The world No.19 speaks out about how he is coping during the tour suspension.

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Former grand slam semi-finalist Grigor Dimitrov has become the latest player to urge the governing bodies of tennis to make a united decision regarding when play will resume again.

 

The ATP and WTA Tours are currently suspended until June due to the Covid-19 pandemic. Although it is likely that the suspension will be extended further with rumours that Wimbledon will be cancelled for the first time since the second world war later this week. Dimitrov’s last tournament was at the Acapulco Open in Mexico, where he reached the semi-finals before losing in straight sets to eventual champion Rafael Nadal.

“Tennis is a microscopic thing in the world right now. The ATP supervisors I’ve talked to in recent days have a variety of theories, but for the time being, we can really only guess if we’re being honest.” Tenniskafe quoted Dimitrov as saying during an interview with bTV.
“The tournaments are cancelled, but we have a big luxury in tennis – there is always next week. Yes, it is very difficult right now, you have seen the Olympics cancelled. The only thing that is at the forefront is to go through this situation we are in, and then start rebuilding. “

The world No.19 is currently residing in California during the lockdown. Describing the situation where he is as ‘more casual’ compared to other parts of the world. California is where the Indian Wells tennis tournament was set to take place earlier this month before it was cancelled.

“In my opinion all federations and players, no matter what rank they are, must come together and make a general decision. Because it’s really not easy at the moment to talk to everyone about points, tournaments, competitions … But now other things are really more important – to be safe, to be healthy and to go through this thing.” He said.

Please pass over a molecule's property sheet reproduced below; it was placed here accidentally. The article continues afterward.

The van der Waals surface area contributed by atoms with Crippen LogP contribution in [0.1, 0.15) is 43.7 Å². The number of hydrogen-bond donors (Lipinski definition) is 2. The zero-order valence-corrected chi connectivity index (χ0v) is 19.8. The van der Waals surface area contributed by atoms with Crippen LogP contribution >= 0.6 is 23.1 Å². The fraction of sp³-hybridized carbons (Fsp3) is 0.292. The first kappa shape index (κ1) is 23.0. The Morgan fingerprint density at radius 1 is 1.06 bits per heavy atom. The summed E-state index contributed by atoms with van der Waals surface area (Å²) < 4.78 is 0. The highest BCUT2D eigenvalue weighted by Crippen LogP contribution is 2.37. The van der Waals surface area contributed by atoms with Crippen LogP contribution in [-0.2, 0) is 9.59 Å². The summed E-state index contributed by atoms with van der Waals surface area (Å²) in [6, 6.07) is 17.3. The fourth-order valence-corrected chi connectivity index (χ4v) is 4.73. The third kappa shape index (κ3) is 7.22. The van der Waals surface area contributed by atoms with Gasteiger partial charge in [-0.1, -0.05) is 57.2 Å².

During the suspension, the 28-year-old is keeping himself busy in other ways. Recently he has signed up for an online course with Harvard Business School. Becoming the latest of a series of players to do so. He also manages to keep in touch with his fellow rivals on the tour thanks to the world of social media.

“One of the first players I wrote to was Fabio (Fognini) because he was in Italy. Everyone is on Instagram, we know everyone what they do every minute.”

When the restrictions related to the pandemic comes to an end, Dimitrov has vowed to return back to Europe as he outlines the first thing he would do.

“I just want to go back to Europe. Whether it will be in Bulgaria or in Monaco – I do not know. I certainly want to go home, gather all my relatives and just spend time together. I’ve been in the US for over a month now. As things currently look, there will certainly be another two months. Hopefully it will be faster, but I just want to go home and be with my loved ones.” He concluded.

In the fight against Covid-19 in his home country, Dimitrov has made a donation to a hospital in Haskovo. The city where he was born.

Dimitrov has started the 2020 season with a win-loss record of 7-5. Besides his run to the semifinals in Acapulco, he also reached the second round at the Australian Open and Rotterdam. He has been ranked as high as third in the world.